A Syrian human rights activist who fled the country after he was forcibly detained because of his work says the Australian government isn't moving quickly enough on its promise to resettle 12,000 refugees.
It's been six months since the federal government promised to welcome 12,000 refugees from Syria and Iraq, but only 26 have arrived in Australia, Amnesty International say.
Syrian activist Bassam al-Ahmad has partnered with the advocacy group to try and spur the Commonwealth into action, meeting with government representatives and Australian non-government organisations.
"I came here ... to advocate for refugees," the 32-year-old told AAP on the eve of his departure from Melbourne on Sunday.
"I'm here to tell people what's going on in Syria and talk about how they can help the people there."
Mr al-Ahmad had just begun documenting human rights abuses for an independent not-for-profit organisation in Damascus when he was arrested in 2012.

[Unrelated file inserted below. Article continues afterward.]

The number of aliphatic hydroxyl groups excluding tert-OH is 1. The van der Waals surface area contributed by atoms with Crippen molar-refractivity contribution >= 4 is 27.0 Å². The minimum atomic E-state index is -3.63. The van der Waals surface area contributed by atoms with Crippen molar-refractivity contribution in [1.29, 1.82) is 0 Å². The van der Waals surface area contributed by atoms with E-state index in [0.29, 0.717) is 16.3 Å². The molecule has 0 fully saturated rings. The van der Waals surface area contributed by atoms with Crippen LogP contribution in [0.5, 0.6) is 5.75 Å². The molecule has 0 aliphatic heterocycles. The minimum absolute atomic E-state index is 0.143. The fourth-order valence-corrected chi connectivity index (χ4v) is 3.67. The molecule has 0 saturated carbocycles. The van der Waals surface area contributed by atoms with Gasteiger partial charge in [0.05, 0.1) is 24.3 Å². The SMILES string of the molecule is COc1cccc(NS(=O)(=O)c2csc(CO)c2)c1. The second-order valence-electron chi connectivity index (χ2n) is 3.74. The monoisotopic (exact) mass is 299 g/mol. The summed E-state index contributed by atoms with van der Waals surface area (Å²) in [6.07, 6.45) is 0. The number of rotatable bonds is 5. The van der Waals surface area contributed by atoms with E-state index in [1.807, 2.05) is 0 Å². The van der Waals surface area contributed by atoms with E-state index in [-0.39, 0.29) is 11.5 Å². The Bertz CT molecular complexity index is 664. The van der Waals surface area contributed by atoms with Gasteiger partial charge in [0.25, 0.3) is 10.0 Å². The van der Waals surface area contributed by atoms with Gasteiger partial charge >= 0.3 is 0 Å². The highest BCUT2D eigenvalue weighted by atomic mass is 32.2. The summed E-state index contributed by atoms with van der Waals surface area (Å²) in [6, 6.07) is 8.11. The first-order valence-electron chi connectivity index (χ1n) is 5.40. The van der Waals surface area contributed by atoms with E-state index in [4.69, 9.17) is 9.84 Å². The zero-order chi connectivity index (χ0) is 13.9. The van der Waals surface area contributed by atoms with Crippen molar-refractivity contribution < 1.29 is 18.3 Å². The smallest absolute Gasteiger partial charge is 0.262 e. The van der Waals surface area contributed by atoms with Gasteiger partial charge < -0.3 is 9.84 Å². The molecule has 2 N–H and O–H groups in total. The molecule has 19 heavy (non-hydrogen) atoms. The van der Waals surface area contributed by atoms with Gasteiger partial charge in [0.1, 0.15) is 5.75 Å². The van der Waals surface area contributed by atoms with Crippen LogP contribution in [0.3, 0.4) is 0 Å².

He was detained for 87 days and ordered to stand trial, prompting him to flee across the border into Turkey.
Since the war began five years ago, it has claimed the lives of at least 250,000 Syrians and left more than 11 million displaced.
Amnesty International say the federal government should play a bigger role in Syria's humanitarian crisis beyond its military contributions, which are the second largest behind the United States.
Mr al-Ahmad is worried about how long it is taking Australia to act on then prime minister Tony Abbott's promise to welcome 12,000 refugees.
"We've had good reactions from Australia," he said.
"But what they're doing as a government is not enough."
The longer it takes, the more likely vulnerable refugees will die in the harsh conditions of refugee camps, he says.
"A lot of people died due to the cold in January, and I think the government knows exactly what the situation is and the difficulties there," Mr al-Ahmad said.
The activist also hopes Australia will welcome more refugees beyond its one-off offer.
The Syrian refugee says his time in Australia has shown him how welcoming the community is towards people from different cultures.
"When I was in Sydney I discovered how the community is diverse, but are living together," Mr al-Ahmad said.